Brian De Palma Helming The Boston Stranglers Movie
by Alex Billington
June 4, 2008
After hitting an all-time low with Redacted, Brian De Palma is heading back to the 1960's to investigate more murders. De Palma has signed on to direct The Boston Stranglers, a thriller about the real life Boston killings and their controversial resolution. De Palma, best known for numerous classics like Carrie, Scarface, The Untouchables, Carlito's Way, and Mission Impossible, has been serving up rather mediocre fare in recent years. He'll be partnering with producer Gale Ann Hurd (Terminator 3, Aeon Flux, The Incredible Hulk) and writer Alan Rosen ("Diff'rent Strokes", "Head of the Class") on The Boston Stranglers. Will we finally get another good movie out of De Palma?
The script was adapted from Susan Kelly's nonfiction book "The Boston Stranglers: The Public Conviction of Albert DeSalvo and the True Story of Eleven Shocking Murders" (check it out on Amazon). Between June 14th, 1962 and January 4th, 1964, thirteen single women (between the ages of 19 and 85) were murdered in the Boston area. Most had been sexually assaulted in their apartments. While the police were not convinced that all of these murders were the work of a single individual, much of the public believed they were the work of Albert DeSalvo, who was stabbed to death separately after confessing to the murders. Interestingly, Kelly's book only details eleven murders. This sounds like a very similar story to Zodiac, David Fincher's film about San Francisco's zodiac killer.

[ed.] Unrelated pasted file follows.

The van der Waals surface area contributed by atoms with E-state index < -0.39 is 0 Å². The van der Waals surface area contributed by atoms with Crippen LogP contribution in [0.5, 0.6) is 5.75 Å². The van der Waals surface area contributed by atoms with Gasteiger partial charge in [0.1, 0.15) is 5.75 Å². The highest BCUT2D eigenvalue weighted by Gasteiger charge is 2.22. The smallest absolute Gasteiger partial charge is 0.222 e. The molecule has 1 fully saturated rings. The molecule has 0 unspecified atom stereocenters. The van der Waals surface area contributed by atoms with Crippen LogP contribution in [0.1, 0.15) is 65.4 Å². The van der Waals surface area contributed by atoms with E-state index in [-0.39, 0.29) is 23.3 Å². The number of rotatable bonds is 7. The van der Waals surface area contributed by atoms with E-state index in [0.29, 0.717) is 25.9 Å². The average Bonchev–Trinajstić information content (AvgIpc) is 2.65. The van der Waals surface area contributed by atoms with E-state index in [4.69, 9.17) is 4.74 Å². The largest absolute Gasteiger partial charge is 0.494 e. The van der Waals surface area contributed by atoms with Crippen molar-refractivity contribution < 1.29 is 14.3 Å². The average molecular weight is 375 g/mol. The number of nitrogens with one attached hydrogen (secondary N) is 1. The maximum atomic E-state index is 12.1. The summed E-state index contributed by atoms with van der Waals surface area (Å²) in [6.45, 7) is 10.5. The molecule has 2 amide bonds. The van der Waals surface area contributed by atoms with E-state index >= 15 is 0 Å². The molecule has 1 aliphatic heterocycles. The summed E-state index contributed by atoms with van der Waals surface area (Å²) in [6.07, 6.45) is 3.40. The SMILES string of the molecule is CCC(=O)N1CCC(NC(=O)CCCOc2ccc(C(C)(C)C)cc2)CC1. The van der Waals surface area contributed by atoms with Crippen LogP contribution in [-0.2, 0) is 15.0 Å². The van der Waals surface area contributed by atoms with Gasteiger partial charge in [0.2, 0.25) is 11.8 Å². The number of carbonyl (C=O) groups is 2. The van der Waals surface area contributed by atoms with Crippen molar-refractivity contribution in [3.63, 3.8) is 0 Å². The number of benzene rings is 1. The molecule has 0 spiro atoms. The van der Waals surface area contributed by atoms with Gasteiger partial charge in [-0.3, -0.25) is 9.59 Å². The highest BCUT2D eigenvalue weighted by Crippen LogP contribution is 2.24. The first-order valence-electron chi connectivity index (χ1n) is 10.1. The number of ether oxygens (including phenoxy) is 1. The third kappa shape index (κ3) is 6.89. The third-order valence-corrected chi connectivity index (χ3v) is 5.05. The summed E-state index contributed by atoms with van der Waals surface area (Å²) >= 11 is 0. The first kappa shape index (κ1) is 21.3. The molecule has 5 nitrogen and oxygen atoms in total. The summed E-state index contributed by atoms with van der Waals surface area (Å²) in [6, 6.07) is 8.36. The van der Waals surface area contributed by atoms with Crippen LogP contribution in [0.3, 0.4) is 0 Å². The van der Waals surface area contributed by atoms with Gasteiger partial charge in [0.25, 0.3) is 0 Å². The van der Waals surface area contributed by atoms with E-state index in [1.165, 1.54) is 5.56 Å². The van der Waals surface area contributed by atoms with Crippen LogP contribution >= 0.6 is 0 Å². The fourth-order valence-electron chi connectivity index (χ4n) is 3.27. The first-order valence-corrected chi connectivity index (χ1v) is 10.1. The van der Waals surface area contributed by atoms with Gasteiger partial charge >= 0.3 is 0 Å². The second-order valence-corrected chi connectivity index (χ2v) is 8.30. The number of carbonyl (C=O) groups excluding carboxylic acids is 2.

I haven't been too pleased with De Palma recently, so I hope both The Boston Stranglers and The Untouchables: Capone Rising take him back to his roots. He's a great director, he's many so many classic films, but either he's lost his touch or he's just been giving crappy material recently. Either way, as long as The Boston Stranglers doesn't turn out like The Black Dahlia, I'll be happy. I don't have anything against noir murder mysteries, but since this is so similar to Zodiac, it's got to stand up on its own and bring something unique to the table or else it'll be quickly forgotten. That is unfortunately the reality of cinema today, all because David Fincher did such a phenomenal job.